Low gas prices present a significant challenge to justifying gas energy efficiency (“EE”) programs, since the primary benefit of gas EE, as calculated in a cost effectiveness test, is the avoided gas cost. Given the critical role avoided gas costs play in cost effectiveness tests, we might have expected by now that the industry (i.e., regulators, advocates and EE planners) would have settled on one universally accepted approach to calculating avoided gas costs. But the industry hasn’t, creating an environment where the approach taken to avoided costs may not be aligned with a utility’s objectives and situation.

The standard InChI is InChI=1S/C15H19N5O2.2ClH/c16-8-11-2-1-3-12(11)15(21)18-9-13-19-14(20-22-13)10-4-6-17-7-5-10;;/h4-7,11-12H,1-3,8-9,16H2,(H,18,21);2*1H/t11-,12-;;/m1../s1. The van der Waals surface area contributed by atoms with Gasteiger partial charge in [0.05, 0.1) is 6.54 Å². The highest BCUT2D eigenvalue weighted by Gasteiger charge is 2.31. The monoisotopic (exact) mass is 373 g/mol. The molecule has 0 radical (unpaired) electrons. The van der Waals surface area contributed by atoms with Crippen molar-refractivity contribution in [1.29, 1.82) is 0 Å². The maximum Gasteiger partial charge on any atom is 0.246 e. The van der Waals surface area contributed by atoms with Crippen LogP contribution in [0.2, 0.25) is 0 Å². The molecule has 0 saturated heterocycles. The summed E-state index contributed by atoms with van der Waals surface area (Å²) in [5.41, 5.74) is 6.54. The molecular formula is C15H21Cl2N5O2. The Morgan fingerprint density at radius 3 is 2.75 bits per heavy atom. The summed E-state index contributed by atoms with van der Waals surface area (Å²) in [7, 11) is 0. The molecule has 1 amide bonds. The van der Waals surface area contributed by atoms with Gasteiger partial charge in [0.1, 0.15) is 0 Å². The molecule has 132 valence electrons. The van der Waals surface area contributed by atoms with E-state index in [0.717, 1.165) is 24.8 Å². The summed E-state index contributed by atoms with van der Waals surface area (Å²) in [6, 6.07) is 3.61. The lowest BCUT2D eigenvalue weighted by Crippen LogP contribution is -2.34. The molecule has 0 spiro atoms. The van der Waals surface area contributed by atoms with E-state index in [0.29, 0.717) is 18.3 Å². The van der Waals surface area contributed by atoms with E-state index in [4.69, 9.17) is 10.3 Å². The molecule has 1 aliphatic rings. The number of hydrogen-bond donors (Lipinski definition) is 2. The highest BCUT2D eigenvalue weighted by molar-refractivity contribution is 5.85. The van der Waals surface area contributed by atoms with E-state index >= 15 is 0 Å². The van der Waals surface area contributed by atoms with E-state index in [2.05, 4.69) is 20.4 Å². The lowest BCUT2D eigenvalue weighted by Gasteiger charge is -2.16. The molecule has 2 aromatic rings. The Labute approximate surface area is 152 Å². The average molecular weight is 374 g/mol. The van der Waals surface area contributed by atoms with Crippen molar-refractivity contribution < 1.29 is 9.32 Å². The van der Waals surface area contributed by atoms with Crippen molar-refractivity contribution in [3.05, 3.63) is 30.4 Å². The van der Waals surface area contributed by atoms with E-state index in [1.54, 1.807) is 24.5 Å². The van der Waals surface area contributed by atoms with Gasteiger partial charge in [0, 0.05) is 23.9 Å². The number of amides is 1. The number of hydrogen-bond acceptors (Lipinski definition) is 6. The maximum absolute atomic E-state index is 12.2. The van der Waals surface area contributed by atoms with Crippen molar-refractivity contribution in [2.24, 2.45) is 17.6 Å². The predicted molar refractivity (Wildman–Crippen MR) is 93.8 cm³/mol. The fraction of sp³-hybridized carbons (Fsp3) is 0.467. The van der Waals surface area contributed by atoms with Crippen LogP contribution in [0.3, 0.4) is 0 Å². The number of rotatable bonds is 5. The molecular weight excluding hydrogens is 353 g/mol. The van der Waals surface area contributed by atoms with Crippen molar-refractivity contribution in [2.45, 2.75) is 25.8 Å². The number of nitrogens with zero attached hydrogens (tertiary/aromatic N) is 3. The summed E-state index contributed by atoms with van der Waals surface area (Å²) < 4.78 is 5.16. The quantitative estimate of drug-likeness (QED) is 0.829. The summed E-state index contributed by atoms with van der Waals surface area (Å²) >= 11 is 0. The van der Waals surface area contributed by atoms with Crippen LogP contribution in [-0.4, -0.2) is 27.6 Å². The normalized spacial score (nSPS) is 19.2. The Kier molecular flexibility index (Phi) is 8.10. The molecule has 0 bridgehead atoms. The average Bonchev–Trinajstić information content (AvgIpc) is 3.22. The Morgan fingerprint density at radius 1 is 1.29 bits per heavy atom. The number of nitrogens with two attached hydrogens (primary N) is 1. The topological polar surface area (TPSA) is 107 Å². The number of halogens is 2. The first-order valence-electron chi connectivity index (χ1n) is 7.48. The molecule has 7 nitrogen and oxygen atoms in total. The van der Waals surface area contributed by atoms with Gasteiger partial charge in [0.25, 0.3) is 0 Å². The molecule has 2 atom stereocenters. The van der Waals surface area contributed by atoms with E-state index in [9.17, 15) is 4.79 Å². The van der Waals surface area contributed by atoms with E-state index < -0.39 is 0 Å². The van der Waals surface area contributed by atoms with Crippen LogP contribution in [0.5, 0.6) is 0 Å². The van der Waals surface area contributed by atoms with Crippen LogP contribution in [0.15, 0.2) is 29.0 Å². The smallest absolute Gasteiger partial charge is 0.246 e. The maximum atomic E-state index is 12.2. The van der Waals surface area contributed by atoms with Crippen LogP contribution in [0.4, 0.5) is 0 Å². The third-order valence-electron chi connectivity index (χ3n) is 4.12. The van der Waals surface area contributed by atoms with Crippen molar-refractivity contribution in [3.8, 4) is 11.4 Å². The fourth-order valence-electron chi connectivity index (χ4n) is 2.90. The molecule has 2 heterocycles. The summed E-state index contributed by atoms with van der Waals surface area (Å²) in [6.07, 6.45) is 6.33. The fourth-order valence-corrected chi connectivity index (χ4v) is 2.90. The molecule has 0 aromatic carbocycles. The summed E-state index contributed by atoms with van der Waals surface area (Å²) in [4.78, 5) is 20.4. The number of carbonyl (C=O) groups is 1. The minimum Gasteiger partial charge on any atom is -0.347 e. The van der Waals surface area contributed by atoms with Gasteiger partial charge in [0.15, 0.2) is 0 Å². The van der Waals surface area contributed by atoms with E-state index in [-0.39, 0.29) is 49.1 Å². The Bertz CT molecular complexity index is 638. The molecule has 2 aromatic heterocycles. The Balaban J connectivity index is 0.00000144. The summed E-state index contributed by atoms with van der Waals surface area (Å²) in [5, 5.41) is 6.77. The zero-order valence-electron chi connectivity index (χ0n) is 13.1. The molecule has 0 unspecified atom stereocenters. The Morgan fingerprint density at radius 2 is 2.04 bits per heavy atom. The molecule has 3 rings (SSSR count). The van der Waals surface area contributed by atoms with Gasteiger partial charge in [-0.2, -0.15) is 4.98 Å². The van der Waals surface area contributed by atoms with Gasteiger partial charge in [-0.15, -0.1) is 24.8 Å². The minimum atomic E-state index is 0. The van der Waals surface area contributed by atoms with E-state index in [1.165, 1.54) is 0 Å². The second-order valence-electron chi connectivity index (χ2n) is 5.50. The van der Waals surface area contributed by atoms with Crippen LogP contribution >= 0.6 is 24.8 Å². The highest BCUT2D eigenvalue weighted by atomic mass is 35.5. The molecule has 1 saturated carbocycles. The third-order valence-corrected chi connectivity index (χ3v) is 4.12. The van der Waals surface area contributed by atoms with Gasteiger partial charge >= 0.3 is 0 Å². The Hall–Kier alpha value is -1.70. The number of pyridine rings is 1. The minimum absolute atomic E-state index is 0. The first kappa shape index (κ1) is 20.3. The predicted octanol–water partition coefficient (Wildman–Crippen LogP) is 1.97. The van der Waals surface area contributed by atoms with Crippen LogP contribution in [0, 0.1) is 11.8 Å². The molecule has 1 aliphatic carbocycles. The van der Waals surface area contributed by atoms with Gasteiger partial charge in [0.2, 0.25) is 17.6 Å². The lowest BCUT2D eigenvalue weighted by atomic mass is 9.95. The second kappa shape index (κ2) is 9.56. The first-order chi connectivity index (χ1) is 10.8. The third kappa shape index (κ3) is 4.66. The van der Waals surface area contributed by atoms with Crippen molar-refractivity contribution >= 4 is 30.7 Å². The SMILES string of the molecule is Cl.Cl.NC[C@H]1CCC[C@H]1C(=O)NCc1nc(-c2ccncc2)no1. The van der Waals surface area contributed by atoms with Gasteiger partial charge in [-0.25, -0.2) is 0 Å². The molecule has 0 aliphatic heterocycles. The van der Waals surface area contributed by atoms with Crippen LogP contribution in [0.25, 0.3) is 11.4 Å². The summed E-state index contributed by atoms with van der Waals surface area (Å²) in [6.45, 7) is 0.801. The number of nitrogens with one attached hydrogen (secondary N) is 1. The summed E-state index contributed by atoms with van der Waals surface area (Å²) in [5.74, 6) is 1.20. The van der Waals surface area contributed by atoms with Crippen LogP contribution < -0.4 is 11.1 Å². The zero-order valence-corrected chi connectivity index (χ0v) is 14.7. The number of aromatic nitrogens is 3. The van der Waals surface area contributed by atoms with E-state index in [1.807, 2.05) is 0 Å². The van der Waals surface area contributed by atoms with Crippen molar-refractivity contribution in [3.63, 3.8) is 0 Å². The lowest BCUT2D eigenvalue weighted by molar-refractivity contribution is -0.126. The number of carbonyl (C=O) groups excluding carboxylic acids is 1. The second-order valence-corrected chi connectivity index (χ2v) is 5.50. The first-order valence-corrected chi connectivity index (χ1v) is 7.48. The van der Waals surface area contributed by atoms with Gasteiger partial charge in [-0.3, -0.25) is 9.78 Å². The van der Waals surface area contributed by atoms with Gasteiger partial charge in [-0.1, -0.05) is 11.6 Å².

Four alternative avoided gas cost methodologies are in use today. Which method does your utility currently use? Which approach should your utility be using? Read the full paper to learn about the different approaches, their relative strengths and weaknesses, and strategic questions for utilities to ask when choosing their preferred approach.Download the white paper on avoided gas costs